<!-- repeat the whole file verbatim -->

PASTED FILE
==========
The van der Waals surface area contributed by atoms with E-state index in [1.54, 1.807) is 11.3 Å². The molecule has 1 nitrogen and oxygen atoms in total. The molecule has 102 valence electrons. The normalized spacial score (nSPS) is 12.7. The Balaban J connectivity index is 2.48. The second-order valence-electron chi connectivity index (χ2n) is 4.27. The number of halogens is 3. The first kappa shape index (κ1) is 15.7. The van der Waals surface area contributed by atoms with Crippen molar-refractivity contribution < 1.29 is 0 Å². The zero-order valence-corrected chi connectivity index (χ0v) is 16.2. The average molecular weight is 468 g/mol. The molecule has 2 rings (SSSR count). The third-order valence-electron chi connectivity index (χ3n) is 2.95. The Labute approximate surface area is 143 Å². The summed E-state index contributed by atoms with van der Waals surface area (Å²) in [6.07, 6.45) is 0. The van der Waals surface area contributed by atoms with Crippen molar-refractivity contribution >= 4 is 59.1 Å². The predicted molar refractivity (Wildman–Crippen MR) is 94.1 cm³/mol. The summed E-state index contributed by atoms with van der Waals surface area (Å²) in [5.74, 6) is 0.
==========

The van der Waals surface area contributed by atoms with E-state index in [1.54, 1.807) is 11.3 Å². The molecule has 1 nitrogen and oxygen atoms in total. The molecule has 102 valence electrons. The normalized spacial score (nSPS) is 12.7. The Balaban J connectivity index is 2.48. The second-order valence-electron chi connectivity index (χ2n) is 4.27. The number of halogens is 3. The first kappa shape index (κ1) is 15.7. The van der Waals surface area contributed by atoms with Crippen molar-refractivity contribution < 1.29 is 0 Å². The zero-order valence-corrected chi connectivity index (χ0v) is 16.2. The average molecular weight is 468 g/mol. The molecule has 2 rings (SSSR count). The third-order valence-electron chi connectivity index (χ3n) is 2.95. The Labute approximate surface area is 143 Å². The summed E-state index contributed by atoms with van der Waals surface area (Å²) in [6.07, 6.45) is 0. The van der Waals surface area contributed by atoms with Crippen molar-refractivity contribution >= 4 is 59.1 Å². The predicted molar refractivity (Wildman–Crippen MR) is 94.1 cm³/mol. The summed E-state index contributed by atoms with van der Waals surface area (Å²) in [5.74, 6) is 0.